In the middle of the worst surge the United States has seen as of yet, with over 200000 new cases a day and over 100000 people hospitalized, how do New Yorkers feel about the pandemic?
New York City was one of the hardest hit by COVID-19 in the United States. The images of the city and its residents, overwhelmed by the disease, hospitals stretched to emergent situations, and public health efforts stretched to a breaking point, still haunt many of us.
In truth, New York City’s experience with COVID-19 earlier this year gave us not only a glimpse as to how bad it could get, but also a fighting start at preventing additional surges.
Now, in the middle of the worst surge the United States has seen as of yet, with over 200000 new cases a day and over 100000 people hospitalized, how do New Yorkers feel about the pandemic? A new survey performed by the City University of New York Graduate School of Public Health & Health Policy, sought to assess how New Yorkers were feeling about COVID-19 and their experiences during the pandemic. Polled over several days in September and late November, this is the preliminary data, which will be updated once more in January.
For a city so hard hit, the results weren’t surprising but shed light on sentiments many of us likely identify with. “78% of New York City residents believe it is likely or very likely the city will again experience a resurgence of cases similar to that seen last April. However, the November Presidential election appears to have triggered an optimism among New Yorkers: more than half feel “more hopeful” about the country’s economic recovery (55%) and the government’s ability to control the pandemic (58%).”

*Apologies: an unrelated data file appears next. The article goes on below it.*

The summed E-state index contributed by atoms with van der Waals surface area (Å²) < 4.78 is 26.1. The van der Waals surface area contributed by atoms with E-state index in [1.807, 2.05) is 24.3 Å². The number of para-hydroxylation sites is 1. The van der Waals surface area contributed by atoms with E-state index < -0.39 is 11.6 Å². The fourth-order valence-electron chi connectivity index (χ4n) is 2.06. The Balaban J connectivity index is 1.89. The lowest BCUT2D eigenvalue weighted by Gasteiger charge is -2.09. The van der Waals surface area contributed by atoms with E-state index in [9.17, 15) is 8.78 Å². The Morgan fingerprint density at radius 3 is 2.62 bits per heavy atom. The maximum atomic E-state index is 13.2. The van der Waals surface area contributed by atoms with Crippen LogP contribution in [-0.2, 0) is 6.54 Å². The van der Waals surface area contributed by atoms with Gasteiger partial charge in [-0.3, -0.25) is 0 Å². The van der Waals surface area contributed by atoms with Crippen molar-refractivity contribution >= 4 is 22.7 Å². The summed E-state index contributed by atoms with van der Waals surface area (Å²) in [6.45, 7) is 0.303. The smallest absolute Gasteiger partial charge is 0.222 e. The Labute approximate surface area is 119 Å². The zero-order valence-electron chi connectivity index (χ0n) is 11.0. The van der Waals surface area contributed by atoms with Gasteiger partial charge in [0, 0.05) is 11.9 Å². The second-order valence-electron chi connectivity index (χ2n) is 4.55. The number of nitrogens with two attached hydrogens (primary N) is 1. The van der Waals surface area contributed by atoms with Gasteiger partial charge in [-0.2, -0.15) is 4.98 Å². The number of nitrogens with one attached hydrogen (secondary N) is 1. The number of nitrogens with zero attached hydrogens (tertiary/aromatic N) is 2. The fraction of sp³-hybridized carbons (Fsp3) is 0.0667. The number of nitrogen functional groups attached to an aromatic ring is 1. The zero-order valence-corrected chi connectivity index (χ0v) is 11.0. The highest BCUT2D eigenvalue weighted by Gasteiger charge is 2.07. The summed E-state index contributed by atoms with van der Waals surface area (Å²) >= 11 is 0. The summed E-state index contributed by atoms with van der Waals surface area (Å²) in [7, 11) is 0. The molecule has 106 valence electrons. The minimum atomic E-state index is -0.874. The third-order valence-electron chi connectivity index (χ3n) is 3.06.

Following the election, those surveyed also were more willing to accept a vaccine with the recent election results. Sadly, 21% of respondents consistently stated a level of anxiety and depression. Fortunately, hopefulness for the future rose by 11% since September. One piece that was quite concerning, and yet understandable, was trust in federal and state government.
Less than a quarter of respondents stated that they trusted the federal government with their best interests in mind and 38% felt that way about the state government. The authors of the survey also noted that “as the pandemic lingers trust in fellow citizens appears to have eroded substantially, dropping 12% since September with only 31% of respondents agreeing that “most people can be trusted.”
Some additional findings note that 30% of New Yorkers had to change their living arrangements since the beginning of the pandemic, with nearly half of respondents having to move to cheaper housing. Of those who had lost their jobs due to the pandemic, nearly half remained unemployed.
Three out of ten New Yorkers ran out of food in November before they had the funds to buy additional food. This more current surge also has led to 40% of New Yorkers believing that normal activities should be rolled back or delayed.
Ultimately, the findings of this survey are particularly insightful and interesting. We should consider the financial and economic implications of the pandemic on those respondents and the mental health aspects, which point to a desperate need to provide wrap-around services for all.